Now it looks likely that a vote will take place next year which will decide whether the Labour Party has a future. But this is not the general election, which however bad for Labour is unlikely to kill it off altogether. The vote that has the potential to change the entire dynamics of British politics is the referendum on Scottish independence, promised for the second half of 2010. In all the torrents of speculation about Brown and his future, no one south of the border seems to be giving the possibility of the SNP actually winning this referendum a second thought. The Labour hierarchy, traumatised by their drubbing in England in the European and local elections and their embarrassing loss to the Tories in Wales, seem remarkably complacent about their equally catastrophic showing in Scotland, where the SNP beat them by 9 per cent and increased their share of the vote by 10 per cent. It has been widely noted that parties of government across Europe only escaped the wrath of the voters if they were on the centre-right (as in France, Germany, Italy); governing parties of the centre-left (Spain, England) got hammered. But there is one striking exception: Scotland, where a governing party of the centre-left (certainly to the left of Labour) won handsomely. The Labour government in Westminster should be terrified.
Why? Well, assuming anything even close to the results of last Thursday’s elections are reproduced in a general election next May, Labour will be trounced by the Tories in England (in some parts of the country it has already disappeared as an electoral force altogether – in the South-East and South-West barely 1 in 30 registered voters chose to vote Labour), but will also lose seats in Scotland to the SNP, where the Tories are unlikely to make many gains. So a 2010 referendum may well take place with the SNP riding high in Scotland, the Tories in total charge in England, and Labour squeezed out in both. Scots are hardly likely to be reconciled to the Union by the sight of a David Cameron government with a huge Westminster majority but only a handful of Scottish MPs. Nor is it certain that a Cameron government, faced with the possibility of Scottish independence, will be in any position to resist – the more Machiavellian among them may even see this as an opportunity to kill off the Labour party once and for all, since deprived of its Scottish base in Westminster the Labour Party ceases to have any plausible hold on power.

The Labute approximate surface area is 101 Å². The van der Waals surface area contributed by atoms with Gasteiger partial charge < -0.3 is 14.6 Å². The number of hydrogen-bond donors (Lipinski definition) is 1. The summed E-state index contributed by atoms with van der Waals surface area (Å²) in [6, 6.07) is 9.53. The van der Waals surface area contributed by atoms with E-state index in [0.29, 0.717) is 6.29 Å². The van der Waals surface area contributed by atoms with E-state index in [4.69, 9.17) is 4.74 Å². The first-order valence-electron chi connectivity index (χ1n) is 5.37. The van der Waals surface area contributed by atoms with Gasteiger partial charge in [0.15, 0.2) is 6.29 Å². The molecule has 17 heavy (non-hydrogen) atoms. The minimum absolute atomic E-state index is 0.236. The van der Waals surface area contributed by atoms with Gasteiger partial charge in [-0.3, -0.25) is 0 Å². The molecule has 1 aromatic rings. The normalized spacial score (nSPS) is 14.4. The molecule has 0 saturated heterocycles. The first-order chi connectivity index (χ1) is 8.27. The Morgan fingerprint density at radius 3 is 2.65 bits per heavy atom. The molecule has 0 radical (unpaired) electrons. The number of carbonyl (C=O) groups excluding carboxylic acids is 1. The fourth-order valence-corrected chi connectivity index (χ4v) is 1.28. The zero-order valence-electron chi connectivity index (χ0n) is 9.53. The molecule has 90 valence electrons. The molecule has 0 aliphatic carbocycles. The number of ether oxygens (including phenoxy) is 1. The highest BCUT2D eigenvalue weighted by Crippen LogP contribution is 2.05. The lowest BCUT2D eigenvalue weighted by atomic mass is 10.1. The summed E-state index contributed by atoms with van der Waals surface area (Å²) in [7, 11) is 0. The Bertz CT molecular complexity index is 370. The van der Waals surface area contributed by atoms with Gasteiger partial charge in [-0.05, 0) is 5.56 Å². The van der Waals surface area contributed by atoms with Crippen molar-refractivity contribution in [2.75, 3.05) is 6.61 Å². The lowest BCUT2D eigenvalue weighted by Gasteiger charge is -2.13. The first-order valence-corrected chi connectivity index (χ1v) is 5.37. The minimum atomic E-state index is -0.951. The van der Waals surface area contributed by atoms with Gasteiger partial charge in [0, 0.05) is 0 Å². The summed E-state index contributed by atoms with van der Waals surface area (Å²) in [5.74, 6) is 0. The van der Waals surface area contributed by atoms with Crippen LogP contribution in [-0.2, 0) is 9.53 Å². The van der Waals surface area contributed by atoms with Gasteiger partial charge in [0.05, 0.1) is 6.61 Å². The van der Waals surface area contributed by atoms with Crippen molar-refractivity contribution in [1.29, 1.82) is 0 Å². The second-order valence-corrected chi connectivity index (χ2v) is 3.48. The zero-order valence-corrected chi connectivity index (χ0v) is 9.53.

Of course, none of this is certain to happen. A 2010 referendum on Scottish independence looks highly unpredictable from this distance, but that’s the point – it is now genuinely unpredictable which way such a vote might go, yet the Labour Party still seems to be assuming that when it comes to the crunch Scots will never vote for independence, just as they seem to be assuming that Labour’s vote in Scotland will return when it really matters. I wouldn’t be so sure. You would at least hope that there is someone thinking strategically about the possible scenarios here. It’s not easy to know what Labour can do, and there are no easy get-outs: an alternative English leader like Alan Johnson might shore up the English vote but would probably alienate the Scots, whereas an alternative Scottish leader like John Reid might offer more resistance to the SNP but is unlikely to gain much traction down south. Still, sleepwalking to disaster with Gordon Brown doesn’t just risk the future of the Labour Party, it risks the future of the United Kingdom as well. And since the Labour Party only really has a future if the UK holds together, the two things may turn out to be one and the same.